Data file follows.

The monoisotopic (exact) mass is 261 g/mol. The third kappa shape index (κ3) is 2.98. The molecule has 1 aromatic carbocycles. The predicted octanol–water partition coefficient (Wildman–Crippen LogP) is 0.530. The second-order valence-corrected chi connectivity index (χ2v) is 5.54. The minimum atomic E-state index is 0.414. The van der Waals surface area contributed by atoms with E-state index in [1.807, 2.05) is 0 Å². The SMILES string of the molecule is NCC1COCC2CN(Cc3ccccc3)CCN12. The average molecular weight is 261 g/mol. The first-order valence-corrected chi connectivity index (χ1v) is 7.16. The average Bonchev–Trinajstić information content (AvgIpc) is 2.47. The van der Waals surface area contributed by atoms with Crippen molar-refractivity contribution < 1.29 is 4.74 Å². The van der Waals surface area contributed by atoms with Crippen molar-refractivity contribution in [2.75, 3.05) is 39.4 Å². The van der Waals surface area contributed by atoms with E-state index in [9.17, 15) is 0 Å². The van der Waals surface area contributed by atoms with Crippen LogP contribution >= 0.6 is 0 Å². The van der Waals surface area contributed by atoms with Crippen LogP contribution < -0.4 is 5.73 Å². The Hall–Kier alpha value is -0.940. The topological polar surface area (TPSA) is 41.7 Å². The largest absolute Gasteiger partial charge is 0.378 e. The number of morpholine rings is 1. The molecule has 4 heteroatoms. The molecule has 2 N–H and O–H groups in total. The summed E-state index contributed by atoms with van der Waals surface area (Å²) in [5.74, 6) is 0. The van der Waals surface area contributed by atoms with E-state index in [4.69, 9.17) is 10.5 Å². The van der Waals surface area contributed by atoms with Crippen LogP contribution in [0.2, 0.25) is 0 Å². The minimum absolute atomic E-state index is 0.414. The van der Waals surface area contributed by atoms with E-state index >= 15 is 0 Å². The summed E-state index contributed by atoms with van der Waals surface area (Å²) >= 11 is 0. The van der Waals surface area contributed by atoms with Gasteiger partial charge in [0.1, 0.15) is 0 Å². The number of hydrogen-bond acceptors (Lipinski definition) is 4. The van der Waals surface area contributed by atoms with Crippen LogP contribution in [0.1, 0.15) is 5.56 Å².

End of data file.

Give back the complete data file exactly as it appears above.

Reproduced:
The monoisotopic (exact) mass is 261 g/mol. The third kappa shape index (κ3) is 2.98. The molecule has 1 aromatic carbocycles. The predicted octanol–water partition coefficient (Wildman–Crippen LogP) is 0.530. The second-order valence-corrected chi connectivity index (χ2v) is 5.54. The minimum atomic E-state index is 0.414. The van der Waals surface area contributed by atoms with E-state index in [1.807, 2.05) is 0 Å². The SMILES string of the molecule is NCC1COCC2CN(Cc3ccccc3)CCN12. The average molecular weight is 261 g/mol. The first-order valence-corrected chi connectivity index (χ1v) is 7.16. The average Bonchev–Trinajstić information content (AvgIpc) is 2.47. The van der Waals surface area contributed by atoms with Crippen molar-refractivity contribution < 1.29 is 4.74 Å². The van der Waals surface area contributed by atoms with Crippen molar-refractivity contribution in [2.75, 3.05) is 39.4 Å². The van der Waals surface area contributed by atoms with E-state index in [9.17, 15) is 0 Å². The van der Waals surface area contributed by atoms with Crippen LogP contribution >= 0.6 is 0 Å². The van der Waals surface area contributed by atoms with Crippen LogP contribution < -0.4 is 5.73 Å². The Hall–Kier alpha value is -0.940. The topological polar surface area (TPSA) is 41.7 Å². The largest absolute Gasteiger partial charge is 0.378 e. The number of morpholine rings is 1. The molecule has 4 heteroatoms. The molecule has 2 N–H and O–H groups in total. The summed E-state index contributed by atoms with van der Waals surface area (Å²) in [5.74, 6) is 0. The van der Waals surface area contributed by atoms with E-state index in [4.69, 9.17) is 10.5 Å². The van der Waals surface area contributed by atoms with Crippen LogP contribution in [0.2, 0.25) is 0 Å². The minimum absolute atomic E-state index is 0.414. The van der Waals surface area contributed by atoms with E-state index >= 15 is 0 Å². The summed E-state index contributed by atoms with van der Waals surface area (Å²) >= 11 is 0. The van der Waals surface area contributed by atoms with Gasteiger partial charge in [0.1, 0.15) is 0 Å². The number of hydrogen-bond acceptors (Lipinski definition) is 4. The van der Waals surface area contributed by atoms with Crippen LogP contribution in [0.1, 0.15) is 5.56 Å².